Consider a map where and are metric spaces.
The standard (wrong) definition says: is uniformly continuous if for every there exists such that .
According to this definition, every function is uniformly continuous. What exactly is uniform about the function ? I don't see it.
The right definition is: is uniformly continuous if there exists a function such that and for all .
What is the difference, you ask? For nice spaces, such as intervals, there is none. But for uglier spaces: highly nonconvex, disconnected, etc the second definition is more restrictive, or, the way I put it, the first definition is overly permissive (e.g., toward the function ).
There is a parallel with the definition of a quasisymmetric map, which is the version of “uniformly continuous” for relative distances. This definition was worked out after the concept of a general metric space was well understood, which is why mathematicians were able to get it right. Uniform continuity predates metric spaces: it was defined for functions on an interval, and then the same definition was applied to more general spaces whether it fit or not.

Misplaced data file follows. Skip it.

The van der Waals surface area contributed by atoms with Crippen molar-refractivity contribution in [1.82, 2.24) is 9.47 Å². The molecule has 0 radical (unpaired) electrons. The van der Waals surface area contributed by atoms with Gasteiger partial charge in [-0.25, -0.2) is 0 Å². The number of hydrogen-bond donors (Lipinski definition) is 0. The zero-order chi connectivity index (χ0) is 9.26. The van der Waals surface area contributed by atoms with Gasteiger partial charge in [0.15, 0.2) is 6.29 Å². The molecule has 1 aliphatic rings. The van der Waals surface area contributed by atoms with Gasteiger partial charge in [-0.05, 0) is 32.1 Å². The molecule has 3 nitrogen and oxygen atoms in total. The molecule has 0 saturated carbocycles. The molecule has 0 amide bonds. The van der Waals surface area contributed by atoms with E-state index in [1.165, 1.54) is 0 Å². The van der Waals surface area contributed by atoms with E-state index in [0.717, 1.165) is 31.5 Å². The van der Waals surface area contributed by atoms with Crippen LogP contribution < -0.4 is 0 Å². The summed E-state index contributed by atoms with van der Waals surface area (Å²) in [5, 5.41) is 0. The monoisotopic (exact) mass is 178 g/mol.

Here is a statement which is true with the right definition of uniform continuity and false with the wrong one.
Theorem. For a metric space , the following are equivalent:
- is compact
- every continuous function is uniformly continuous
- every map , for every metric space , is uniformly continuous
Proof. . Given , consider the set . This is a closed subset of the compact set , hence compact. Since the map is continuous, it follows that is a bounded subset of . Define . One can show that , for example, by covering the diagonal of with appropriate open neighborhoods.
. We must show that if is either not complete or not totally bounded, then there exists a continuous function which is not uniformly continuous. First, suppose is not complete. Pick where is the completion of . The function is continuous but not bounded on . Since the right definition of uniform continuity requires to be bounded on bounded sets, is not uniformly continuous.
Next, suppose that is not totally bounded. Then there exists and an infinite sequence such that whenever . Let . This function is continuous on but is not uniformly continuous.
At a first glance one might think than the difference between the two notions boils down to preserving bounded sets. This is not so, since any function is bounded on bounded subsets of , yet not every such function is uniformly continuous according to the right definition.
When needs to be emphasized, one can say that is -continuous. In particular, is Lipschitz continuous if it is -continuous with for some . Also, is -Hölder continuous if it is -continuous with as . (I don’t think many people really want to impose the Hölder condition at large distances.) Finally, is Dini-continuous if it is -continuous with .